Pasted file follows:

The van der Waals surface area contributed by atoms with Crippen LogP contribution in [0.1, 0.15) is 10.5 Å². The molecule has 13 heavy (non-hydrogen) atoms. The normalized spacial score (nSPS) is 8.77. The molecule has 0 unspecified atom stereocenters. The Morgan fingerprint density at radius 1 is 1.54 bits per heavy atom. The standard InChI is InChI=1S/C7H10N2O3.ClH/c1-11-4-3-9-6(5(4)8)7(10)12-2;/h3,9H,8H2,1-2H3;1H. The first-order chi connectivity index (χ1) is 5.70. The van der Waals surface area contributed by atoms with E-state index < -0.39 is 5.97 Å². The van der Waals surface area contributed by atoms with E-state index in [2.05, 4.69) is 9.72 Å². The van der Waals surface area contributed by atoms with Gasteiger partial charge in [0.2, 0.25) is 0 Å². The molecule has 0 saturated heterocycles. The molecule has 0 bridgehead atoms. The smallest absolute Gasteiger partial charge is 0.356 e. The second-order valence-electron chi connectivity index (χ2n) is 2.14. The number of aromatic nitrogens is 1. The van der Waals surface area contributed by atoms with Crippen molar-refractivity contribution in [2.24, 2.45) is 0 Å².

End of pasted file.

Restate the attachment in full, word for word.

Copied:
The van der Waals surface area contributed by atoms with Crippen LogP contribution in [0.1, 0.15) is 10.5 Å². The molecule has 13 heavy (non-hydrogen) atoms. The normalized spacial score (nSPS) is 8.77. The molecule has 0 unspecified atom stereocenters. The Morgan fingerprint density at radius 1 is 1.54 bits per heavy atom. The standard InChI is InChI=1S/C7H10N2O3.ClH/c1-11-4-3-9-6(5(4)8)7(10)12-2;/h3,9H,8H2,1-2H3;1H. The first-order chi connectivity index (χ1) is 5.70. The van der Waals surface area contributed by atoms with E-state index < -0.39 is 5.97 Å². The van der Waals surface area contributed by atoms with E-state index in [2.05, 4.69) is 9.72 Å². The van der Waals surface area contributed by atoms with Gasteiger partial charge in [0.2, 0.25) is 0 Å². The molecule has 0 saturated heterocycles. The molecule has 0 bridgehead atoms. The smallest absolute Gasteiger partial charge is 0.356 e. The second-order valence-electron chi connectivity index (χ2n) is 2.14. The number of aromatic nitrogens is 1. The van der Waals surface area contributed by atoms with Crippen molar-refractivity contribution in [2.24, 2.45) is 0 Å².